hhgregg has evolved from black-and-white to digital. The appliance and electronics retailer began as a small storefront selling washing machines, refrigerators, and black-and-white TVs. Today, the fast-growing firm sells name-brand products at more than 200 stores in about 15 mostly southern states and online. Its offerings include TV and video products (LED TVs, Blu-ray disc players), home and car audio gear (CD players, home theater systems), appliances (refrigerators, washers and dryers), computers, gaming consoles, digital cameras, GPS navigators, and mattresses. Founded in 1955, hhgregg has been growing aggressively amid tough economic conditions and a bleak outlook for consumer electronics retailers.
In addition to its fast-growing chain of retail stores, hhgregg is working to expand its online operation. The appliances and electronics retailer offers shoppers the option of buying online and then picking up their purchase in the store or home delivery for online orders.
hhgregg has been aggressively expanding its market reach. Indeed, in fiscal 2012 (ends March) the chain opened 35 new stores. All were in new markets, including Chicago, Miami, and Pittsburgh. To support its expansion the retailer opened new distribution centers in Illinois and Florida.
New store openings have fueled sales and income growth. In fiscal 2012 (ends March) hhgregg's net sales increased by 20% vs. 2011 and net income climbed 69% over the same period. Indeed, over the past four years sales have nearly doubled: from about $1.3 billion in fiscal 2008 to $2.5 billion in 2012. However, a closer look at the chain's performance reveals that sales at stores open more than one year (a key indicator of a retailer's overall health) have been declining. Indeed, same-store sales fell 1% in fiscal 2012 vs. 2011, after dropping 4%, 6.6%, and 8.3% in the previous three annual comparisons. Also, the chain has slashed its sales and earnings guidance for fiscal 2013, as it struggles to sell TVs. (Same-store sales in the video segment of the business tumbled nearly 17% in the first quarter of fiscal 2013.) Like market leader Best Buy, hhgregg appears to be suffering from "showrooming," when shoppers view a product in its stores and then order it online for less from Amazon.com. The fickle US economy and stubborn high unemployment have reduced demand for big ticket items, including appliances. (Video and appliances account for 80% of hhgregg's sales.)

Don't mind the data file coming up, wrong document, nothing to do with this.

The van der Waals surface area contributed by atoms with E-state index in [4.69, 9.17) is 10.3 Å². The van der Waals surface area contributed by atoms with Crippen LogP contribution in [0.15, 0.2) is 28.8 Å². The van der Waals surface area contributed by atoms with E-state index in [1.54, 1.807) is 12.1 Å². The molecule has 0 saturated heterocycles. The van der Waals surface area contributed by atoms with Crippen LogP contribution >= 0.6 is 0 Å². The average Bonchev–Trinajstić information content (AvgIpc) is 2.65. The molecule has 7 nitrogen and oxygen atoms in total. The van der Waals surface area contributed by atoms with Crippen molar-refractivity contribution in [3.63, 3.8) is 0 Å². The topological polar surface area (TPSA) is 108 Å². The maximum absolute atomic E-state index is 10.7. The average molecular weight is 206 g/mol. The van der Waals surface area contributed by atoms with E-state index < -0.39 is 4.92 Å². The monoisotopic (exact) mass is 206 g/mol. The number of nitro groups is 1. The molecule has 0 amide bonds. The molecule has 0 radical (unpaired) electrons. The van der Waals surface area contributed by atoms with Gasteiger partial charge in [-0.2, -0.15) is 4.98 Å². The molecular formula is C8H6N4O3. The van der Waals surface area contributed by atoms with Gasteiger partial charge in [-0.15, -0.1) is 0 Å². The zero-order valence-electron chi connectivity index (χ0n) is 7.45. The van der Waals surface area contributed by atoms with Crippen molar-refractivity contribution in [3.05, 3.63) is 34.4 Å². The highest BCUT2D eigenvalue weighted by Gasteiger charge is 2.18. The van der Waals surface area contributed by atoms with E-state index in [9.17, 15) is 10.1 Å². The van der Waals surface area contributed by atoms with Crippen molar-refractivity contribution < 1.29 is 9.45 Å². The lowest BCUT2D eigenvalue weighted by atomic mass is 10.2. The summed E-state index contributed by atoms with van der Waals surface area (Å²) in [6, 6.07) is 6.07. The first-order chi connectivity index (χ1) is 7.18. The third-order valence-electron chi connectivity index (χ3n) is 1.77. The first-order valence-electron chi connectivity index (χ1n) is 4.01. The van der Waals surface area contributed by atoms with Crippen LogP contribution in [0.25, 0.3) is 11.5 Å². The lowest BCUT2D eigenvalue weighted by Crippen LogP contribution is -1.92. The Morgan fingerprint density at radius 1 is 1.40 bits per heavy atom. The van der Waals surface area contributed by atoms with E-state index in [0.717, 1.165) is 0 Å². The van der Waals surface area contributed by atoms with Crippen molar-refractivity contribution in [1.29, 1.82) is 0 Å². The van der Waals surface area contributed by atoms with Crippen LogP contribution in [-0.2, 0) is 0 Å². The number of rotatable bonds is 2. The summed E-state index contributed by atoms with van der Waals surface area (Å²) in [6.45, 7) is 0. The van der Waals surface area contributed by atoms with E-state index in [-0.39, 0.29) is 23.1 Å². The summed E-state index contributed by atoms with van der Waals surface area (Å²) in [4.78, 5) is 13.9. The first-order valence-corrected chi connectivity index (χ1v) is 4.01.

Sensing opportunity, hhgregg adopted an accelerated growth strategy in the aftermath of the demise its rival Circuit City, which shuttered more than 700 stores in 2009. Indeed, over the past two years the chain has added more than 75 stores, many in new markets. In fiscal 2013 expects to continue to grow, albeit more slowly, with 20 to 22 new stores planned, most in St. Louis and Milwaukee. Long term, the company hopes to operate about 600 locations from coast to coast. Its rapid expansion coincides -- and is out of synch -- with weak consumer spending and a bleak outlook for consumer-electronics retailers. Indeed, many industry watchers are skeptical about the future of brick-and-mortar retailers, such as hhgregg and Best Buy, given their growing online competition. To compensate for falling TV sales, hhgregg has ramped up advertising to drive sales of appliances.
The investment firm Freeman Spogli & Co. owns 37% of the company's shares.